aprilhenry (aprilhenry) wrote,

Two books I won't be reviewing

In addition to a regular young adult column in the Oregonian, as a freelancer I sometimes review mysteries, thrillers, and literary fiction.

Last night I settled down with two literary novels and after about 30 minutes on each, decided that neither one was for me. I thought you might be interested in how one reviewer makes decisions.

The first had a nice cover that looked like a trade paperback. On the back, it was clear they were putting a lot of effort into the book - a tour, a large number for the announced first printing, freqently reminders that this was the author of "Really Popular Book 10 Years Ago." [No mention of last book, which got mixed or worse reviews, and which seemed to mostly perplex reviewers.] The story line is about two men's friendship, traced from 1972 to now. The more interesting character was not the narrator, but his friend, who becomes like a Bill Gates/recluse. I'm not sure how much the plot reflects The Great Gatsby, but it reminded me of it.

Why did I give it up? There didn't seem to be a story question for the narrator. Plus there was a lot of debate about "gnostics" and away from the computer, I wasn't even sure what that meant. [Full disclosure: no wonder, Wikipedia reveals "Gnosticism (Greek: γνώσις gnōsis, knowledge) refers to a diverse, syncretistic religious movement consisting of various belief systems generally united in the teaching that humans are divine souls trapped in a material world created by an imperfect spirit, the demiurge, who is frequently identified with the Abrahamic God." OOOOkay.]

The second had a plain pink cover. Underneath was a copy of the dust jacket, with an eye-catching image. It's about a family dealing with an 11 year old girl who has chosen to be mute. At first there were chapters from the mom's POV, then the dad's, then the kid's. The 11 yo didn't ring true to me at all (my kid is just a year older - jacket flap copy reveals author probably not to be a parent) but I decided to keep on. But then it started switching POV every few paragraphs. I would be reading along, thinking I was in the mom's head, then halfway through a paragraph, I would realize it was the dad's or the kid's. I would have to re-read the paragraph (there were no ## or space breaks to mark the change) to put myself in the right head, and then three paragaphs later, it would happen again.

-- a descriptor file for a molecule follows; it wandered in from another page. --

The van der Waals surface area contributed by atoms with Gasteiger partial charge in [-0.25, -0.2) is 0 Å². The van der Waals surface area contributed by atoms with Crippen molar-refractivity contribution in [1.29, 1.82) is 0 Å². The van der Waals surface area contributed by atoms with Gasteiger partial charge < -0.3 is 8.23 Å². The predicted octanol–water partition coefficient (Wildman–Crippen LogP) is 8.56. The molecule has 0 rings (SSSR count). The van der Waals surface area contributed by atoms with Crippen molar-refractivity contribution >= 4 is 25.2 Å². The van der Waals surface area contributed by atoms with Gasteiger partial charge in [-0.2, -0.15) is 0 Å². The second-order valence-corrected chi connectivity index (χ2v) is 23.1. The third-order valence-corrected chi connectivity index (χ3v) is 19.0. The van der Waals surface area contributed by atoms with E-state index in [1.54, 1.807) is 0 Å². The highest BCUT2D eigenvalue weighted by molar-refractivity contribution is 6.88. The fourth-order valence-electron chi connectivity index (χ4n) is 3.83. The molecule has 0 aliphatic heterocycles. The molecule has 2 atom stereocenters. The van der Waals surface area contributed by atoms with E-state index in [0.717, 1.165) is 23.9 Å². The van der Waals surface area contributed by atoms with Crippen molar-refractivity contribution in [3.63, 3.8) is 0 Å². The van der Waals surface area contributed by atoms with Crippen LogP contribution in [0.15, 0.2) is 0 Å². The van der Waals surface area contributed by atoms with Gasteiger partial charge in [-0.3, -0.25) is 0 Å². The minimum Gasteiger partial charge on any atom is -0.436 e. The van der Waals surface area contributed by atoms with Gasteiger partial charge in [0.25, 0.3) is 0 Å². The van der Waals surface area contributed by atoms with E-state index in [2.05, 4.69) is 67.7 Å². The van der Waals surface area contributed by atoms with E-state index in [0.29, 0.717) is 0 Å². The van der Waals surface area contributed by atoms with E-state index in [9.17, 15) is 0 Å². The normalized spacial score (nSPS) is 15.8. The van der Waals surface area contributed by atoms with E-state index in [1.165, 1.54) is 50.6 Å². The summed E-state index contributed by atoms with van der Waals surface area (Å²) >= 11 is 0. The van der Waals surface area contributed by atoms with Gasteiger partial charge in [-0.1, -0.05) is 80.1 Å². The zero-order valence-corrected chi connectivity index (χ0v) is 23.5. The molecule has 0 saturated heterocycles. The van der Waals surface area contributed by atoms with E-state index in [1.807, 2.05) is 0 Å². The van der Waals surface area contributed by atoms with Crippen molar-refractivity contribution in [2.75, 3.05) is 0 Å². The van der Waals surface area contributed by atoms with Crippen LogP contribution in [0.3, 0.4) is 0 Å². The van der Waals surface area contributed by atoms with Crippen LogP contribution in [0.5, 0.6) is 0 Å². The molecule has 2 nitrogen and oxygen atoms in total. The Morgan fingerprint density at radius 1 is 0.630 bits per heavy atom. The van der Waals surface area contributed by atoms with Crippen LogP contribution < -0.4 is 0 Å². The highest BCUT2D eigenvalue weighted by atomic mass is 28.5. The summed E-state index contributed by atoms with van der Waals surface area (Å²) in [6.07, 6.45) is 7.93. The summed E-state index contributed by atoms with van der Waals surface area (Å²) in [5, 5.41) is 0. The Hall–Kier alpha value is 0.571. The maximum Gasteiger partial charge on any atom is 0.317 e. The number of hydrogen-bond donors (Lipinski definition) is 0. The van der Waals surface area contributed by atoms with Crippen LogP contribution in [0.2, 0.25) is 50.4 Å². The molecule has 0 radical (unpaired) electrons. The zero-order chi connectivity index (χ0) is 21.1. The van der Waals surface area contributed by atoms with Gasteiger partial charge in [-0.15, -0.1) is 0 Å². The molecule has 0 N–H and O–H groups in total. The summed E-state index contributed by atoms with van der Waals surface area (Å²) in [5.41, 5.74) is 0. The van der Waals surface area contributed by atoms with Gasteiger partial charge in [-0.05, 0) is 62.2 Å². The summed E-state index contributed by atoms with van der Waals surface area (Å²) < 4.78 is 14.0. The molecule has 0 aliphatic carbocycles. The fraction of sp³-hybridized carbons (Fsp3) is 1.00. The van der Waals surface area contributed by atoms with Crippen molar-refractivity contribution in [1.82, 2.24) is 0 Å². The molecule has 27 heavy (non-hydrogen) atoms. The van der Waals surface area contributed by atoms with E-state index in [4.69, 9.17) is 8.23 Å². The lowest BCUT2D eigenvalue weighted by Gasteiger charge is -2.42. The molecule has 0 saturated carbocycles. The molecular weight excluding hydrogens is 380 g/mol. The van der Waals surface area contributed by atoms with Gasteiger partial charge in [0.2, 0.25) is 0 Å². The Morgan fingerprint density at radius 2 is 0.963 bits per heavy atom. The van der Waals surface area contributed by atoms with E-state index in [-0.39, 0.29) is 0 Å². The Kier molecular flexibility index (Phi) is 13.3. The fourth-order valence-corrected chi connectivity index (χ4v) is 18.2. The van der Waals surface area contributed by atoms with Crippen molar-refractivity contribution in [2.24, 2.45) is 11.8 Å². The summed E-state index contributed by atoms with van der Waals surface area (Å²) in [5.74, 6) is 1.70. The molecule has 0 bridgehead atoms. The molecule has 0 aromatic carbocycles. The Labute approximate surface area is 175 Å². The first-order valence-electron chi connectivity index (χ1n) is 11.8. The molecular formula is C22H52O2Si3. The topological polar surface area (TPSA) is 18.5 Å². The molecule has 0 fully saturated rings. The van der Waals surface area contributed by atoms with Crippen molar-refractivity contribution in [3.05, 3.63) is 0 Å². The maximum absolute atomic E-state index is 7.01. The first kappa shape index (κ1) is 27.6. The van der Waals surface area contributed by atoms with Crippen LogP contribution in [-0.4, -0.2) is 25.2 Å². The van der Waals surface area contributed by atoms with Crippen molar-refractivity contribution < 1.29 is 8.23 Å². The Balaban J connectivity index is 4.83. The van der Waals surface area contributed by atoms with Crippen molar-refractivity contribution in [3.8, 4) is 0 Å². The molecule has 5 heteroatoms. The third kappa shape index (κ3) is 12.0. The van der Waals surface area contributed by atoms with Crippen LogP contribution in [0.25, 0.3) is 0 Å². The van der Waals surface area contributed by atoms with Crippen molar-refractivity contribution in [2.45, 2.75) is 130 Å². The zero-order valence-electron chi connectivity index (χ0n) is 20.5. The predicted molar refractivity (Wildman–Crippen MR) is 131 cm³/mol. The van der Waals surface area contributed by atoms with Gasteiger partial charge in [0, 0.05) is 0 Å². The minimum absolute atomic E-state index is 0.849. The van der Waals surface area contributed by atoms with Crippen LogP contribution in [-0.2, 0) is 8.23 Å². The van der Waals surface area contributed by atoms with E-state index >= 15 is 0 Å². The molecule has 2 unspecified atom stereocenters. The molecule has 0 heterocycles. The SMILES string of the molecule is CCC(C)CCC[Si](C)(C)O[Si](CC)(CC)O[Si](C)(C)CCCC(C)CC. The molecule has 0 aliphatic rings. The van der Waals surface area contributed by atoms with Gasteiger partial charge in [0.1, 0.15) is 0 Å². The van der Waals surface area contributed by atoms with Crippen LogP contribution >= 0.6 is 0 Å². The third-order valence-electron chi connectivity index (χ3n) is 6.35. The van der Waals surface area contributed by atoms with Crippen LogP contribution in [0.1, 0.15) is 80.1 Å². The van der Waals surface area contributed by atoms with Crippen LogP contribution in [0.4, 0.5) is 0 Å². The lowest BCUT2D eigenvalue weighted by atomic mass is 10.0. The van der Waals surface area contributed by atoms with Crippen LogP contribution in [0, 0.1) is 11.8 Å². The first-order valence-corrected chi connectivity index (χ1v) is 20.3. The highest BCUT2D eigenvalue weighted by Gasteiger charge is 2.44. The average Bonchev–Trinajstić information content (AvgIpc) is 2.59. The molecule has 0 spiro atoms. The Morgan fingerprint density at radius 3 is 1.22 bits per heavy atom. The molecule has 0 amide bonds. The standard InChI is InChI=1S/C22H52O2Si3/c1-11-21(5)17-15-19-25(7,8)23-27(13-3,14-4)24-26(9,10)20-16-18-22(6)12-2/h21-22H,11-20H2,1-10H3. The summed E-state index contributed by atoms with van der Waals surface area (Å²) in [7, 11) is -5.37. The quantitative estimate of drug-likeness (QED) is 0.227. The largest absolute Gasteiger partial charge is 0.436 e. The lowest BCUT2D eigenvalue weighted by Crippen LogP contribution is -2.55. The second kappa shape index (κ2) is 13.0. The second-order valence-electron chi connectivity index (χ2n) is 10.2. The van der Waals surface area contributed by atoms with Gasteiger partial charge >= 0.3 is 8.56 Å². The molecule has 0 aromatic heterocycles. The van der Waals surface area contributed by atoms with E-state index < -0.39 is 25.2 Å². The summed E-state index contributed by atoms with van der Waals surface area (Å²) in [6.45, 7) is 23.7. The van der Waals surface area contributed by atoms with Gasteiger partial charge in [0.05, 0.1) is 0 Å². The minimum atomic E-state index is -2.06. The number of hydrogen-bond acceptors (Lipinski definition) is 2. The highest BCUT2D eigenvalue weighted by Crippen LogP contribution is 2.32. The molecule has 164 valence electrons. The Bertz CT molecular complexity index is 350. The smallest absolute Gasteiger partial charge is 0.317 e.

So I bagged it.

Just watch - both will go on to be best sellers.

site stats

Add This Blog to the JacketFlap Blog Reader
Tags: reviews
  • Post a new comment


    default userpic

    Your reply will be screened

    Your IP address will be recorded 

    When you submit the form an invisible reCAPTCHA check will be performed.
    You must follow the Privacy Policy and Google Terms of use.